US govt cyber division is 'heartbeat of the agency'

A principal adviser to the head of the US Department of Homeland Security's National Cyber Security Division (NCSD) said its...

A principal adviser to the head of the US Department of Homeland Security's National Cyber Security Division (NCSD) said its division and its industry outreach programme remain key players at the DHS.

Speaking at the Digital Security Conference, Sallie McDonald, the DHS's senior executive responsible for outreach and awareness efforts, said that the NCSD "is properly placed within the department" and has been described as part of the "heartbeat of the agency". 

McDonald's comments follow recurring criticism from experts and former administration officials who fear that the existing cybersecurity leadership has been buried too deep within the DHS bureacracy to be effective.

Critics fear the agency may have lost some of its influence with the departure this year of Richard Clarke, the former chairman of the President's Critical Infrastructure Protection Board and the nation's first de facto cybersecurity tsar. 

A spokesman for the DHS said Amit Yoran, former vice-president of managed security services operations for Symantec, will take the helm at the NCSD.

McDonald said the NCSD is now focused on reducing vulnerabilities throughout the nation's critical infrastructures, establishing a national response centre at the newly formed US-Cert, and developing a cybersecurity outreach programme targeting small businesses and home users as well as large companies.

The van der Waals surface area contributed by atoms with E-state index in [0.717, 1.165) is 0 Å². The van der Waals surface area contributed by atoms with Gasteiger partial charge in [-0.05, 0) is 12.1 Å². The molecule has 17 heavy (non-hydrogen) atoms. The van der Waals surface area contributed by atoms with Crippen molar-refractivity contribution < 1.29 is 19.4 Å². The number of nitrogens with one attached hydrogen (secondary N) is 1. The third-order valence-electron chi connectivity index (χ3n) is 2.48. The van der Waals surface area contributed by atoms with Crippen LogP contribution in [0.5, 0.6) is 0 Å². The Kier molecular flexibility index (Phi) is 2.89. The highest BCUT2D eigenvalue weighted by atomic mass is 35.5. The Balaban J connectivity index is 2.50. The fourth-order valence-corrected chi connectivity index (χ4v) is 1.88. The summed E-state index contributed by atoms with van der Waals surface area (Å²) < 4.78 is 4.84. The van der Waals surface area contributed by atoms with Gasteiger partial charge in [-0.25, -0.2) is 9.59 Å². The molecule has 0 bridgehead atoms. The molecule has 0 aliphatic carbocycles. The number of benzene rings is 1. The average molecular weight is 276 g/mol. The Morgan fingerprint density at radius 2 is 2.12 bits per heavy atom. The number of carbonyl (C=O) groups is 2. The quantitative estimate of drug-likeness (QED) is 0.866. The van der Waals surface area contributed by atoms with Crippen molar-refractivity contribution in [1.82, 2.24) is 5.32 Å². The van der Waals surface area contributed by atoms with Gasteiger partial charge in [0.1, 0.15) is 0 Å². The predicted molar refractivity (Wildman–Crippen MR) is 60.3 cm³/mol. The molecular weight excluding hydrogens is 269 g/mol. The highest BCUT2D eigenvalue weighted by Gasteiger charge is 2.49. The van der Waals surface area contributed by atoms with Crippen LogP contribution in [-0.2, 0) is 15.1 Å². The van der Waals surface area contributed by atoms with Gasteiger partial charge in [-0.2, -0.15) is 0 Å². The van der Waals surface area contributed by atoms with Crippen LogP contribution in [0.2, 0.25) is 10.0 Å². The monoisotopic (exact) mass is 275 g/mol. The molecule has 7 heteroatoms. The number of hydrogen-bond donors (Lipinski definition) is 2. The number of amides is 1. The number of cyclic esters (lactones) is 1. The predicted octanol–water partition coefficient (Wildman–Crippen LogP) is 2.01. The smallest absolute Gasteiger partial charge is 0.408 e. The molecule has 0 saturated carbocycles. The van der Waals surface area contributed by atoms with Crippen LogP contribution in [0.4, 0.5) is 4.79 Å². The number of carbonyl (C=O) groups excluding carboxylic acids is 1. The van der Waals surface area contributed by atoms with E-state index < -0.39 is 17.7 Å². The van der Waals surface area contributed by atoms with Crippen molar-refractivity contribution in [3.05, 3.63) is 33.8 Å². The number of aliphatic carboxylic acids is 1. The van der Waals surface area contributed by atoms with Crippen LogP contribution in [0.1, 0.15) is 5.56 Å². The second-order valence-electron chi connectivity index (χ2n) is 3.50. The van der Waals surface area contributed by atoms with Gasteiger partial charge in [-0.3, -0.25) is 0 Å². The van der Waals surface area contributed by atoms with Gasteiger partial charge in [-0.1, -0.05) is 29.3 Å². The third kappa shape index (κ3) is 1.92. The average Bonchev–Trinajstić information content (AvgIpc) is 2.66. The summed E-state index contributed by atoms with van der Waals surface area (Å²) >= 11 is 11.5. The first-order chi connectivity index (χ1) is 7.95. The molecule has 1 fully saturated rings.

The NCSD is also taking the lead on a cybersituation awareness project that can conduct near-real-time analysis of incident data nationwide, said McDonald. The division is already working with SRI International, Symantec and Computer Associates International to develop an automated capability which would enable data to be shared immediately with various private sector-run information sharing and analysis centres.

The research and development effort includes plans to build a non-proprietary system that would allow any organisation in the nation, regardless of IT infrastructure, to feed data into the incident analysis system. 

"We will be deploying this in the federal sector, starting at the US-Cert first, so we can see in real time what is happening across the nation," McDonald said. 

She also hinted at a series of "big announcements" the DHS may make in the next few months regarding its work with internet service providers on possibly offering users free firewalls.

That move would be part of an effort to simplify the security procedures for small businesses without a large IT department. 

Dan Verton writes for Computerworld


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